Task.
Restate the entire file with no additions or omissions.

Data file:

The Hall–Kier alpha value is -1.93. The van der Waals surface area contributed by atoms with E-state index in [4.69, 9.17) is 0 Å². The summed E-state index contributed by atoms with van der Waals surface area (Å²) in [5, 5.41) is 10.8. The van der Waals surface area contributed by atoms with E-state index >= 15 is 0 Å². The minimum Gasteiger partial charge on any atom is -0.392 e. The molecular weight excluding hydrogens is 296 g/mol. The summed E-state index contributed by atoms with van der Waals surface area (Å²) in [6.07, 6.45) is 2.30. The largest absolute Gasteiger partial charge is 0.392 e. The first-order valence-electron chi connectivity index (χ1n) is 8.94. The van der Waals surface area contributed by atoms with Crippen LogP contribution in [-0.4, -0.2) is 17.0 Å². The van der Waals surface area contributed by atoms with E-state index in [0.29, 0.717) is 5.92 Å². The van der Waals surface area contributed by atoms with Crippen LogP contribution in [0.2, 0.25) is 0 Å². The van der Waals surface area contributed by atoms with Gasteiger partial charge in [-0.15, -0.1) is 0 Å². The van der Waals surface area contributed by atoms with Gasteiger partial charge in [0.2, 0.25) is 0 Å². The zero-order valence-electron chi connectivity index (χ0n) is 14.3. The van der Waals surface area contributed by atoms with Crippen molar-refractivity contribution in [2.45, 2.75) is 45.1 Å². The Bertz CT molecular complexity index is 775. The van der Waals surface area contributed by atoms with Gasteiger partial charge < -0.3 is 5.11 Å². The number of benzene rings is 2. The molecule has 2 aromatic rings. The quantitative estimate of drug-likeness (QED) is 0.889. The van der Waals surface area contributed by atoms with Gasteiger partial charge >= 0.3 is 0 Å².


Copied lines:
The Hall–Kier alpha value is -1.93. The van der Waals surface area contributed by atoms with E-state index in [4.69, 9.17) is 0 Å². The summed E-state index contributed by atoms with van der Waals surface area (Å²) in [5, 5.41) is 10.8. The van der Waals surface area contributed by atoms with E-state index >= 15 is 0 Å². The minimum Gasteiger partial charge on any atom is -0.392 e. The molecular weight excluding hydrogens is 296 g/mol. The summed E-state index contributed by atoms with van der Waals surface area (Å²) in [6.07, 6.45) is 2.30. The largest absolute Gasteiger partial charge is 0.392 e. The first-order valence-electron chi connectivity index (χ1n) is 8.94. The van der Waals surface area contributed by atoms with Crippen LogP contribution in [-0.4, -0.2) is 17.0 Å². The van der Waals surface area contributed by atoms with E-state index in [0.29, 0.717) is 5.92 Å². The van der Waals surface area contributed by atoms with Crippen LogP contribution in [0.2, 0.25) is 0 Å². The van der Waals surface area contributed by atoms with Gasteiger partial charge in [-0.15, -0.1) is 0 Å². The van der Waals surface area contributed by atoms with Gasteiger partial charge in [0.2, 0.25) is 0 Å². The zero-order valence-electron chi connectivity index (χ0n) is 14.3. The van der Waals surface area contributed by atoms with Crippen molar-refractivity contribution in [2.45, 2.75) is 45.1 Å². The Bertz CT molecular complexity index is 775. The van der Waals surface area contributed by atoms with Gasteiger partial charge < -0.3 is 5.11 Å². The number of benzene rings is 2. The molecule has 2 aromatic rings. The quantitative estimate of drug-likeness (QED) is 0.889. The van der Waals surface area contributed by atoms with Gasteiger partial charge >= 0.3 is 0 Å².